By Riley Slezak 

My family’s story is much like many others’. We sailed across an ocean to find a new, better life and to build greater opportunities generation by generation. For much of my family’s history, the effort to build pathways to opportunities for the next generation demanded sacrifices. Sacrificing their time to work hard on their farms; sacrificing their educations to make sure the family kept moving up by way of sheer grit and hard work.

Joseph and Anna Slezak, my fourth great-grandparents, came to America from Bezdekov, Bohemia, in 1876. Three of their children came with them and their oldest son remained in Bohemia. They settled in Fillmore County, Nebraska, near a small town now called Milligan, and began their new lives as farm laborers. They preferred the area around Milligan because its gently rolling hills reminded them of home.

Not long after Joseph and Anna arrived in Nebraska, Joseph began to long for the social life in the old country and moved back to Bohemia. My great-great-great-grandfather Frantisek Slezak, the son who stayed in Bohemia, was now 21 and had married Barbara Kasak Kolar. The couple moved to Nebraska in 1881, so that Anna could stay in Nebraska.

From laborers to land owners

Five years after arriving in Nebraska, Frantisek was able to homestead his own land to farm instead of working someone else’s. The Slezaks would live in a dugout for 11 years until they were able to build a home in 1897. Two years later, on September 26, 1889, my great-great-grandfather James Slezak was born.

James and his siblings attended School District 33 and then Milligan High School. But school was never the focus of the Slezak family’s life, and James only attended through the 10th grade. The family had little time for an education; farming was hard work without the luxuries of modern machinery or horses. The farm required long days of manual labor, and all hands were needed.

James and Josephine Slezak, who farmed outside of Milligan, Nebraska, instilled a strong work ethic in their kids. Courtesy photo

Eventually James inherited the land his father had worked so hard to obtain and built a home there. James married Josephine Simacek. And on August 25, 1914, Milo Slezak, my great-grandfather, was born on the family farm. In 1917, the Slezaks moved from the homesteaded farm to another farm nearby. Like his father, Milo attended School District 33. He attended the school for eight years and had perfect attendance.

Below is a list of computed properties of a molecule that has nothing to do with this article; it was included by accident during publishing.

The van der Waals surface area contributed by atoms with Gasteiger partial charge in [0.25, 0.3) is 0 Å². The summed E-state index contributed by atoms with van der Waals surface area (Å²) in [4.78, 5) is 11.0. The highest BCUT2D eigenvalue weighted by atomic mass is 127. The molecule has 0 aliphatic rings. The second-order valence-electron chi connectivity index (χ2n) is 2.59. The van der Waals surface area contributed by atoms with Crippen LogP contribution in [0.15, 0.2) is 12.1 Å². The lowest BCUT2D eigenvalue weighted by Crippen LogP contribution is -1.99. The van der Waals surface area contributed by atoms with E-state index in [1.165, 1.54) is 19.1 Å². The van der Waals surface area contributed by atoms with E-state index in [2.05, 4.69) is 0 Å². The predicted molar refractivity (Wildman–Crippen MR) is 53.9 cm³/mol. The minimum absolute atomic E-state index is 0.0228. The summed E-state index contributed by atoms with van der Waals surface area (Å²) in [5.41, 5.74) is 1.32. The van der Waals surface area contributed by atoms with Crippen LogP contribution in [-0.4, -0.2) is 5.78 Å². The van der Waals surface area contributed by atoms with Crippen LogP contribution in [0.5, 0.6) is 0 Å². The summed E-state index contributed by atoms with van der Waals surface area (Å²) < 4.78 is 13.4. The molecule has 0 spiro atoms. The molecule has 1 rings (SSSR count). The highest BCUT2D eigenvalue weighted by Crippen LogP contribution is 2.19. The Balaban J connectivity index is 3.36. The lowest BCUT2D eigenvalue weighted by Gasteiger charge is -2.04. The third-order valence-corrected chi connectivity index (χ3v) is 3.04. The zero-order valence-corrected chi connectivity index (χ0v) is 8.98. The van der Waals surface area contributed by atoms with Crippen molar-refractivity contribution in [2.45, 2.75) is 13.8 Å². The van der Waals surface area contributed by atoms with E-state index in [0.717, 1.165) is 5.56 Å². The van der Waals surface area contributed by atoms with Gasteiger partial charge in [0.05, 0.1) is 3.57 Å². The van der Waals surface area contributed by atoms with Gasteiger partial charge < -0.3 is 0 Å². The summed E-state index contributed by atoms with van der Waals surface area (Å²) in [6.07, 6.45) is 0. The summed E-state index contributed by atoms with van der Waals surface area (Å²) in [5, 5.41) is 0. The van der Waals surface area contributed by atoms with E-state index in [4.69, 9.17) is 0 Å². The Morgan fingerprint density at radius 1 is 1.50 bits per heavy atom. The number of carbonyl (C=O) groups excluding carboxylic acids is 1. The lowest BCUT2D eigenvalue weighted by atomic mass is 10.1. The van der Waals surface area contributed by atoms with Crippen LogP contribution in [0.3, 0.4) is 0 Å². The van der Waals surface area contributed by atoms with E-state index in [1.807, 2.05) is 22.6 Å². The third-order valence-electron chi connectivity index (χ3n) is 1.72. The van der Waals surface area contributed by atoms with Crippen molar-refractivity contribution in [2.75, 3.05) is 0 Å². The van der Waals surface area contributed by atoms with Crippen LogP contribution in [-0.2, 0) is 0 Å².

While the Slezaks acquired horses, and then a tractor and other modern machinery, to make the day-to-day labor on the farm less strenuous, the farm still demanded the attention of the whole family. Milo only attended Milligan High School for one year. Instead of spending his time in school, he had to spend it working on the family farm.

Eventually Milo purchased some of his own land outside of York, Nebraska, to farm with his wife, JoAnn Lottes. The third of five children, and their oldest boy was Michael Slezak, who would be my grandfather.

Milo Slezak and his son Michael, work on their farm outside of York, Nebraska. Milo passed on the family profession of farming to Michael, as his father had as well. Courtesy photo

Milo later became a car salesman and lived in Lincoln and Columbus, before returning to the farm life in Crete. Unlike his father, my grandfather graduated from Crete High School, but that’s where his educational journey ended. 

Each generation had farming in its blood, and my grandfather certainly did too. He rented out 80 acres of farmland from an elderly woman in Crete, Nebraska, to farm when he was 17. He also helped farm his parents’ 240 acres and worked full-time at the Alpo dog food plant in Crete. This all added up to 70 or 80 work weeks.

Eventually Michael would become a trucker and own his own trucking company. According to my mother, Kristi Slezak, he would continue his habit of consistently working 60-plus hour weeks to provide a better life for his family.

While no previous members of the Slezak family were able to focus on school, my grandfather changed that for my mother. While she lived the first few years of my life as a single mother, she never gave up on furthering her education. She  earned her master’s degree in social work and laid the foundation for not just agricultural success for the Slezak family, but for educational success as well.

I know that because of the back-breaking work and the sacrifices of Frantisek, James, Milo and Michael, my mother and I are able to pursue a new form of success. They laid the foundation for us to have a better life and greater opportunity.

While the type of labor has changed, my mother and I are continuing the Slezak legacy of striving to succeed and making sure the road to success has a few less speed bumps for the generations to come.